Many measured continuous quantities are in fact sums of discrete events measured with insufficient resolution (e.g. electric current) and thus conveniently modeled by continuous probability distributions, such as the normal distribution. In many cases these quantities are also essentially positive (e.g. chemical quantities that are sums of molecules), which warrants the use of log-normal distribution, often with good results. The underlying quantity is however a sum rather than a product, so using log-normal distribution seems fundamentally wrong. Is there a theoretical result justifying it?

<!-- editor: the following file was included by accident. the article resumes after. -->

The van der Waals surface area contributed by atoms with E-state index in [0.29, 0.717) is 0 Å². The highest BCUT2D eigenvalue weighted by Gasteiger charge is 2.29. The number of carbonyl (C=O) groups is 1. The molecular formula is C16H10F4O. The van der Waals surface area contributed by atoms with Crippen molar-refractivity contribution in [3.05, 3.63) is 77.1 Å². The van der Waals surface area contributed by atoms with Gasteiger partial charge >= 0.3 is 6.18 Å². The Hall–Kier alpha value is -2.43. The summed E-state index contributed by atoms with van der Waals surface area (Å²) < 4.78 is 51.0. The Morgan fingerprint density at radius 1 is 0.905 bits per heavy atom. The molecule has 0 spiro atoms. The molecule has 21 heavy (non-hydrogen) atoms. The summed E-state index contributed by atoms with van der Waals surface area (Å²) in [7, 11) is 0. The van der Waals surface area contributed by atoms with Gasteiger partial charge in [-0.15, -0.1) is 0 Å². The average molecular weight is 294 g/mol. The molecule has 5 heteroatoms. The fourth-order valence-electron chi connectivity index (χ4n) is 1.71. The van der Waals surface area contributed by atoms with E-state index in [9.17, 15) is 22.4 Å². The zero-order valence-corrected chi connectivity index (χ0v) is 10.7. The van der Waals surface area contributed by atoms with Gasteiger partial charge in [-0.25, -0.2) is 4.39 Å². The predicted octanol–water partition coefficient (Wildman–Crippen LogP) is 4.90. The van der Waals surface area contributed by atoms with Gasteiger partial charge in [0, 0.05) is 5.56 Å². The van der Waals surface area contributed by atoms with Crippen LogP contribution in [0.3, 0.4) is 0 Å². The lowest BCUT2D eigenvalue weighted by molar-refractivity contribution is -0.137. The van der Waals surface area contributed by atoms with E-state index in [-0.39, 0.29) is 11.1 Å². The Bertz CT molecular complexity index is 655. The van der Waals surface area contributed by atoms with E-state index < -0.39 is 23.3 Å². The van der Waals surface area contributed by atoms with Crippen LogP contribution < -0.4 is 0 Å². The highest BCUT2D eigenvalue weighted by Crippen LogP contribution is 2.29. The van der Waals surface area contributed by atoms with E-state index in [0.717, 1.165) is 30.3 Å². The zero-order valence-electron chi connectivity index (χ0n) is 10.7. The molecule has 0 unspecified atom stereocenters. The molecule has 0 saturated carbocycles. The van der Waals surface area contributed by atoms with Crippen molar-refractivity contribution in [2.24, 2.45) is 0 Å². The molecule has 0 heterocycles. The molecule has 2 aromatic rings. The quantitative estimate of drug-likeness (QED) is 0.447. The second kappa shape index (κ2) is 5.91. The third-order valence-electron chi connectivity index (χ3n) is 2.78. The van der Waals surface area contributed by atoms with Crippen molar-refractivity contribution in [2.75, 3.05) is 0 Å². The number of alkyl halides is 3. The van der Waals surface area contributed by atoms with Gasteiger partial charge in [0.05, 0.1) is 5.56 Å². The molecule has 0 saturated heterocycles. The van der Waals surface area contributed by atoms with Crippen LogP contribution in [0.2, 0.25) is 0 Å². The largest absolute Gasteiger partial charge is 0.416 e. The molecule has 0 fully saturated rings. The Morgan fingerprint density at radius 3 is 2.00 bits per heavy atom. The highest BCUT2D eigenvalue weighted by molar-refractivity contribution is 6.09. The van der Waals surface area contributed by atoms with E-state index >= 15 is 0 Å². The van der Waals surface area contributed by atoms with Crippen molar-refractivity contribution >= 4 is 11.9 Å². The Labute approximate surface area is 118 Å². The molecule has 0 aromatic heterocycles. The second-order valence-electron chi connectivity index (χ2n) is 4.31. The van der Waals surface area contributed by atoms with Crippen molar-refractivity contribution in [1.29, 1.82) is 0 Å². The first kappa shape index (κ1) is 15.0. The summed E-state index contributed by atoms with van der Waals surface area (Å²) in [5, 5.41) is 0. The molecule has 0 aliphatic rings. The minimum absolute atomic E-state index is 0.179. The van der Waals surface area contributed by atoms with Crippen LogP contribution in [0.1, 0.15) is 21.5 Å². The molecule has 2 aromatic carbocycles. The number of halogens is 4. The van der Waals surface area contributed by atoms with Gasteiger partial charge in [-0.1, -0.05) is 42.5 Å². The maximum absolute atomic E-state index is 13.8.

Additional motivation for using log-normal distribution: it is a long tailed distribution, which makes it less sensitive to outliers than the normal one.